Prayer power: Luke 11:1-13
It is hard for average people to muster the kind of confidence that Jesus expresses in his three-part lesson on prayer. Your kingdom come: The kingdom seems light years away. Give us each day our daily bread: People die of hunger all the time, even in affluent countries. Forgive us our sins: Forgiveness is the exception, certainly not the rule. Do not bring us to the time of trial: The trials that many people endure are so horrific they cannot be detailed in print. The petitions in the prayer, when we are reading them and not saying them, lie cold and flat on the page.
So we come to what appears to be a Prayer for Dummies class in a skeptical and suspicious frame of mind. In Chicago the dropout rate for high school students is 46 percent—even higher for youth of color and for boys. In other words, in a school district that serves hundreds of thousands of students, nearly half of the high school students don’t make it. So when Jesus talks about sharing bread with a neighbor in the middle of the night because it’s the neighborly thing to do, or compares the love of God to the love of a parent who always does right by his or her children, I’m wondering how that sits in the minds of one of those dropouts. There are parents out there who very well might serve their child a scorpion, and there are children out there who have no contact with protective and well- meaning parents. There are householders who would never open their door in the middle of the night for fear of their life. The deadbolts clang shut, the peephole is covered and the city sleeps locked away in isolation and fear, at least in some neighborhoods. How does one pray in this context?
Luke moves from lessons on love of neighbor and love of God to the prayer life of a disciple. The disciples ask Jesus to teach them how to pray, and he responds, as we might expect, with something more than a how-to list. He offers the skeleton of the Lord’s Prayer, then two examples. In prayer we must be as persistent as the one who goes for help in the middle of the night. We must ask for a response and expect that God will respond in a way above and beyond our human experiences with one another. The examples assume a relatively good human experience, and for many of us, this works. We rely on neighbors to pick up the slack when we are in a pinch. We lavish our children with so many gifts and opportunities that it may be hard to picture what more God might do for them. For others, these examples just don’t work. If God is caught up in a metaphor of neighborliness and familial love, access to this prayer model will be a dead-end street. Better turn to the psalms of lament for a more reliable entry point.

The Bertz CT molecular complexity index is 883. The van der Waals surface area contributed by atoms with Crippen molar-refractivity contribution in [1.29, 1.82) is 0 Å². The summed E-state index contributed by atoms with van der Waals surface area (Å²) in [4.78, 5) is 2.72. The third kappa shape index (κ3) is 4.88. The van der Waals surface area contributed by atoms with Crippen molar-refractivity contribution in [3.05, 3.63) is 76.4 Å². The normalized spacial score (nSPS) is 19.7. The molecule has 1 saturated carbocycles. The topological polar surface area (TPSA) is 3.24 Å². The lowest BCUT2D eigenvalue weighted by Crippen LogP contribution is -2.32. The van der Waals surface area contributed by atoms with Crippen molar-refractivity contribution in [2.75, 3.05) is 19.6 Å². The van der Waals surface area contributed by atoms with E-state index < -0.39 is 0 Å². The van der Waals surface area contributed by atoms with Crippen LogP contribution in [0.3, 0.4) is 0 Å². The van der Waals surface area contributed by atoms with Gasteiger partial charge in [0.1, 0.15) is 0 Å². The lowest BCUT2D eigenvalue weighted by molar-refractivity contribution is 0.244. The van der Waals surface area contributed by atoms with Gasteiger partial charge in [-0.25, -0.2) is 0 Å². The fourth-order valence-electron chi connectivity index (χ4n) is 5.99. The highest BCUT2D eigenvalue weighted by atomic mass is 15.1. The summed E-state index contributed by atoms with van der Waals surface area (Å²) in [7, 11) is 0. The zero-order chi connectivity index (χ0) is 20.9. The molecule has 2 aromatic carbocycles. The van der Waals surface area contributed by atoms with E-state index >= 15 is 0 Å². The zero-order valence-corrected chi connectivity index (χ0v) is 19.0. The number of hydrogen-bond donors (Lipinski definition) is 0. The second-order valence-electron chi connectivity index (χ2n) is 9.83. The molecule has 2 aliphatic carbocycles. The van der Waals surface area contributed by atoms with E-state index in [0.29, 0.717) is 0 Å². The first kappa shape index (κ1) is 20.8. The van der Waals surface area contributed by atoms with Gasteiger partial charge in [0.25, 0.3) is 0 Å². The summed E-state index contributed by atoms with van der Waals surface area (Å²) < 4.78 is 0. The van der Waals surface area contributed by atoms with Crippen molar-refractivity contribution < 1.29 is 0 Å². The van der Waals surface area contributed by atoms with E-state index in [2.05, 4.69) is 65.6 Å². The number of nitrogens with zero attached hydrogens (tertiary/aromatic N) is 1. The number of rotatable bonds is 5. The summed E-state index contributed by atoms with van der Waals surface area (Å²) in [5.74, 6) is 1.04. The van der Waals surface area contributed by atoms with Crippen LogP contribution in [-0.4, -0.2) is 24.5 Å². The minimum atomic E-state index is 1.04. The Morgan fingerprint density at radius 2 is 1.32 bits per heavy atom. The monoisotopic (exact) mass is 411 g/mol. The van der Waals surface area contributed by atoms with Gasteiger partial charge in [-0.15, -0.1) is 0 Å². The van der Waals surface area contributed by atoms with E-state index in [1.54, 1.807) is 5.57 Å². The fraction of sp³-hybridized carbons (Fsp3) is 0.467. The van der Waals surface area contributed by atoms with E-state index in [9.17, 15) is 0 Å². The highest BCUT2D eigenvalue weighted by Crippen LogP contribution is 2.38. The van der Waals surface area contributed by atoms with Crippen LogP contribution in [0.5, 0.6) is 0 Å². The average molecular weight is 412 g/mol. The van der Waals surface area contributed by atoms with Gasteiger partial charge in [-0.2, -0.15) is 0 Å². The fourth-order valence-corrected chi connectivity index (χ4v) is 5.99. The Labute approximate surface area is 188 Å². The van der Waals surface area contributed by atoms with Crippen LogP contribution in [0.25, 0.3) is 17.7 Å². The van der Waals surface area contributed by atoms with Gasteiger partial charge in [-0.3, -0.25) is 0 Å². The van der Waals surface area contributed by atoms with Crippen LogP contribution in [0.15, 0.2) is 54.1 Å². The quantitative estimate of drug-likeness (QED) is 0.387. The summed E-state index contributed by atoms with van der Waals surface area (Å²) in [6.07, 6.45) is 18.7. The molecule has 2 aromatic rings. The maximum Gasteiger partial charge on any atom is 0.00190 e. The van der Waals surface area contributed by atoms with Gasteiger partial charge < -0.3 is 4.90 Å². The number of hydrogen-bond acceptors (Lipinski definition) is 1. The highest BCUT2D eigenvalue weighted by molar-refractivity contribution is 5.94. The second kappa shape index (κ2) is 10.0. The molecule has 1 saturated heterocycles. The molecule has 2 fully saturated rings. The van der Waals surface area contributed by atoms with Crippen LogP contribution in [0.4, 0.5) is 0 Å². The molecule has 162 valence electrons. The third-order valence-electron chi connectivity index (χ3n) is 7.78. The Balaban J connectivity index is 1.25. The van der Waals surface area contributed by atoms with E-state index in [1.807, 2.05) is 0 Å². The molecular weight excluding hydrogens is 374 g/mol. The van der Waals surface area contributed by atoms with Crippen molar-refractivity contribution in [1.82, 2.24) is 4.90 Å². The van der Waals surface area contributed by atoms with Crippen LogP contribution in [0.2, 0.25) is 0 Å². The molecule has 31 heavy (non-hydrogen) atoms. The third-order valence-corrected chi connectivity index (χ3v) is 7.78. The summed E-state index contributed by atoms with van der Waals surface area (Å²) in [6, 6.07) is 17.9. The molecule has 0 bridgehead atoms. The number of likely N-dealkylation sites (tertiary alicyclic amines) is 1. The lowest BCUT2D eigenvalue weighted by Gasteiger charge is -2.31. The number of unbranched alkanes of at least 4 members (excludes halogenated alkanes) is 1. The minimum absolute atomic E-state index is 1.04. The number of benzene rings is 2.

Our worship life centers, however, on this notion of prayer. Ask and it will be given you. Search and you will find. If this is our way, we had better be confident that we believe this, because we can be sure that there is a little child in a pew who is asking: Please, God, all I ask is that my parents get back together. Or please, God, I don’t want my dad to go to Iraq. Or please, God, if I could just understand what I did wrong, maybe the hitting would stop. The answers to these big questions don’t come in a sweet little song about seeking and finding. They come in the context of a community that is willing to wager—no, willing to stake its life—on the belief that prayers are answered and that God does respond to human need and suffering. To stake your life on this claim means letting God have access to your own hands and feet when they’re needed.
Our worship life is centered on this notion of prayer. The Lord’s Prayer is said, in some configuration, in almost every house of Christian worship, every Sunday, all across our land. In each of those places, worshipers believe that yes, God will bring a kingdom that is peaceful, that God will provide for our daily food, that God will forgive our unbelief and that God will shield us from trials that we can’t handle. Despite the diversity in our traditions and practices, this simple little prayer may very well be our most basic common denominator.
On Pentecost Sunday I asked all those in the congregation for whom English is not their first language to recite the Lord’s Prayer. The cacophony of sound blew the house down. (This is the upside of living in one of the most deliciously diverse cities in the world!) The sounds of language pouring in from the four corners of the earth gave us much to think about as we pondered the ability of the Holy Spirit to break through barriers of language and experience.
Access to that power is available 24/7. In the context of our faith communities, can the collective human experience be swayed? That’s what we say we believe. When the flat words on the page morph and grow and imbed themselves into our hearts and minds, when children are handed a fish instead of a snake, when dead-end streets are opened for passage, metaphors for God’s love are lived, not just imagined. Prayer isn’t for dummies. It’s for the faithful who, empowered by the Spirit and supported in community, are willing to stake our lives on the belief that God will open the door when we knock.